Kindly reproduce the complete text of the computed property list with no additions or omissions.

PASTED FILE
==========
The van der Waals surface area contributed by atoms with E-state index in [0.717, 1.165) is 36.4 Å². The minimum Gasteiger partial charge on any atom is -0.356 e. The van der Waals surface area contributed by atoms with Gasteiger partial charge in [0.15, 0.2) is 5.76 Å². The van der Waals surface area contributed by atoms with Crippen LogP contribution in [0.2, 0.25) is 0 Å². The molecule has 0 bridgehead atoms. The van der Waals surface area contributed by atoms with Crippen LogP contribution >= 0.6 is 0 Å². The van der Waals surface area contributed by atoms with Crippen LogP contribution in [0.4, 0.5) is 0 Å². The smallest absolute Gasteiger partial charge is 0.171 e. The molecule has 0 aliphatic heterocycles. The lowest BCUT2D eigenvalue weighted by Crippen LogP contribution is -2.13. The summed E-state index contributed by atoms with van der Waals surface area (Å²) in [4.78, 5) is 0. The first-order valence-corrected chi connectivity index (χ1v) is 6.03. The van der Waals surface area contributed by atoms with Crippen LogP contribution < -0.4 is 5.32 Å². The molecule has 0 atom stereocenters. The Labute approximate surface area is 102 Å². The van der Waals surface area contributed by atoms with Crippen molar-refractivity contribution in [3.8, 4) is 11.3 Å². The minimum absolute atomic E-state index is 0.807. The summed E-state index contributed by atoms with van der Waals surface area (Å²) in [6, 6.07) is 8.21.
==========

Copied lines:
The van der Waals surface area contributed by atoms with E-state index in [0.717, 1.165) is 36.4 Å². The minimum Gasteiger partial charge on any atom is -0.356 e. The van der Waals surface area contributed by atoms with Gasteiger partial charge in [0.15, 0.2) is 5.76 Å². The van der Waals surface area contributed by atoms with Crippen LogP contribution in [0.2, 0.25) is 0 Å². The molecule has 0 bridgehead atoms. The van der Waals surface area contributed by atoms with Crippen LogP contribution >= 0.6 is 0 Å². The van der Waals surface area contributed by atoms with Crippen LogP contribution in [0.4, 0.5) is 0 Å². The smallest absolute Gasteiger partial charge is 0.171 e. The molecule has 0 aliphatic heterocycles. The lowest BCUT2D eigenvalue weighted by Crippen LogP contribution is -2.13. The summed E-state index contributed by atoms with van der Waals surface area (Å²) in [4.78, 5) is 0. The first-order valence-corrected chi connectivity index (χ1v) is 6.03. The van der Waals surface area contributed by atoms with Crippen LogP contribution < -0.4 is 5.32 Å². The molecule has 0 atom stereocenters. The Labute approximate surface area is 102 Å². The van der Waals surface area contributed by atoms with Crippen molar-refractivity contribution in [3.8, 4) is 11.3 Å². The minimum absolute atomic E-state index is 0.807. The summed E-state index contributed by atoms with van der Waals surface area (Å²) in [6, 6.07) is 8.21.